Photographer shares pictures of sprawling neglected 'Kellogg's mansion'

A photographer has revealed photos of the inside of an opulent mansion, previously owned by cereal tycoon W.K Kellogg, which is set to be demolished.

David Bulit, 32, from Alabama, US, was able to visit the stunning building that features soundproof rooms, secret passageways, stained-glass windows, and mosaic tile work throughout.

The home, located in Florida, US, also has a leopard print lift, curved Spanish-inspired staircases, and a jacuzzi in the garden.

After learning of the mansion’s existence last year, David never thought he’d get a chance to actually look inside.

However, a friend who visited the house put him in touch with the current owner and the people currently trying to salvage what they can from it.

Now he’s had a chance to look around before the building is torn down, David says his favourite part of the mansion is the artwork.




He said: ‘They were painted by Don Ringelspaugh – a local artist who also did the tile work on the house.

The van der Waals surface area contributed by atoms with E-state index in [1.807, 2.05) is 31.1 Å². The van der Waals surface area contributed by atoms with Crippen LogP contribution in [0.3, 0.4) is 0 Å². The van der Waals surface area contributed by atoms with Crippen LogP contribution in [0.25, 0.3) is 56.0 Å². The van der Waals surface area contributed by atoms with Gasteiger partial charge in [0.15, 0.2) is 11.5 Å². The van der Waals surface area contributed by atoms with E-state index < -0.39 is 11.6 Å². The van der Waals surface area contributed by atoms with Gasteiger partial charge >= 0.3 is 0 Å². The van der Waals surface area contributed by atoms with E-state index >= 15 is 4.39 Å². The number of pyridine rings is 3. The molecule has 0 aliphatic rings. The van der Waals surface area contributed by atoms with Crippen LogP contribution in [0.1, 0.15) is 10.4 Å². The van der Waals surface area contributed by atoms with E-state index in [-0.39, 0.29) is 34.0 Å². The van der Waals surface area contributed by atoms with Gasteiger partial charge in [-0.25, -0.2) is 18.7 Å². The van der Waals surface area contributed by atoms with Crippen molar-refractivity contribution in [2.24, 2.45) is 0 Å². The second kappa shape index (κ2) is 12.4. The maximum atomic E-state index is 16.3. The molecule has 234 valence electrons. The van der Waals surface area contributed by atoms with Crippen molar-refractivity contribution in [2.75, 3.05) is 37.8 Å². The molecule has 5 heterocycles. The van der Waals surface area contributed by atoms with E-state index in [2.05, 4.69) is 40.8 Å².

‘Although some of it is quite tacky, such as the Egyptian paintings with the plastic gemstones alongside them, some of the artwork is appealing, like the fountain mosaic in the driveway or the peacock in the sitting room.’ 

Also among the home’s more interesting features is a stairway to nowhere, a bed rumoured to be carved from Thomas Jefferson’s Monticello estate, a disco designed by Peter Max, and hand-painted murals of iconic structures such as the Taj Mahal. 



The home once belonged to the founder of the Kellogg’s cereal company, Will Keith Kellogg, who founded the Battle Creek Toasted Corn Flake Company in 1906.

Eventually, that would become the Kellogg Company, which is going strong to this day.



He purchased this mansion, which was built in 1925, to serve as one of his winter homes in 1934.

According to the Tampa Bay Times, the current owners are lawyer Christa Carpenter and her husband David Wenk, a doctor.

Christa has said she wants to donate as much as she can to a museum and understands why locals are unhappy with the fate of the building.

‘If it was going to be saved,’ she said, ‘that needed to start 50 years ago,’ Christa said.

‘It’s got asbestos, structural issues. It would take a million, two million. It’s an unfortunate situation.’

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